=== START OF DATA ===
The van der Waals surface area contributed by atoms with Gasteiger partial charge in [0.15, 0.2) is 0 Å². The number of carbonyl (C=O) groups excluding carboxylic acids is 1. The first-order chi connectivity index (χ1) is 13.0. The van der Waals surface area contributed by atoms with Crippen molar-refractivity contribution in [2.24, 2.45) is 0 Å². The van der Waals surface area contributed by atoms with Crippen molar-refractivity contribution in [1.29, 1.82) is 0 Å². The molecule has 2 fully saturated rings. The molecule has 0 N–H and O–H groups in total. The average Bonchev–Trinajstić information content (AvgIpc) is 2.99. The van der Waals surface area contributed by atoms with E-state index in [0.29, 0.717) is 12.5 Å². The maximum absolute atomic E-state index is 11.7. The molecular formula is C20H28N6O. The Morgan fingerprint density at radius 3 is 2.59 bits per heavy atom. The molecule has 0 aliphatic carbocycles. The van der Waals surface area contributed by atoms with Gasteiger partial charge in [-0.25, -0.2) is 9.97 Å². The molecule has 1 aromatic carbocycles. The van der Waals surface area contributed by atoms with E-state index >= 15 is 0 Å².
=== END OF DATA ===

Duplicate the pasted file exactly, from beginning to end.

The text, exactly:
The van der Waals surface area contributed by atoms with Gasteiger partial charge in [0.15, 0.2) is 0 Å². The number of carbonyl (C=O) groups excluding carboxylic acids is 1. The first-order chi connectivity index (χ1) is 13.0. The van der Waals surface area contributed by atoms with Crippen molar-refractivity contribution in [2.24, 2.45) is 0 Å². The van der Waals surface area contributed by atoms with Crippen molar-refractivity contribution in [1.29, 1.82) is 0 Å². The molecule has 2 fully saturated rings. The molecule has 0 N–H and O–H groups in total. The average Bonchev–Trinajstić information content (AvgIpc) is 2.99. The van der Waals surface area contributed by atoms with E-state index in [0.29, 0.717) is 12.5 Å². The maximum absolute atomic E-state index is 11.7. The molecular formula is C20H28N6O. The Morgan fingerprint density at radius 3 is 2.59 bits per heavy atom. The molecule has 0 aliphatic carbocycles. The van der Waals surface area contributed by atoms with Gasteiger partial charge in [-0.25, -0.2) is 9.97 Å². The molecule has 1 aromatic carbocycles. The van der Waals surface area contributed by atoms with E-state index >= 15 is 0 Å².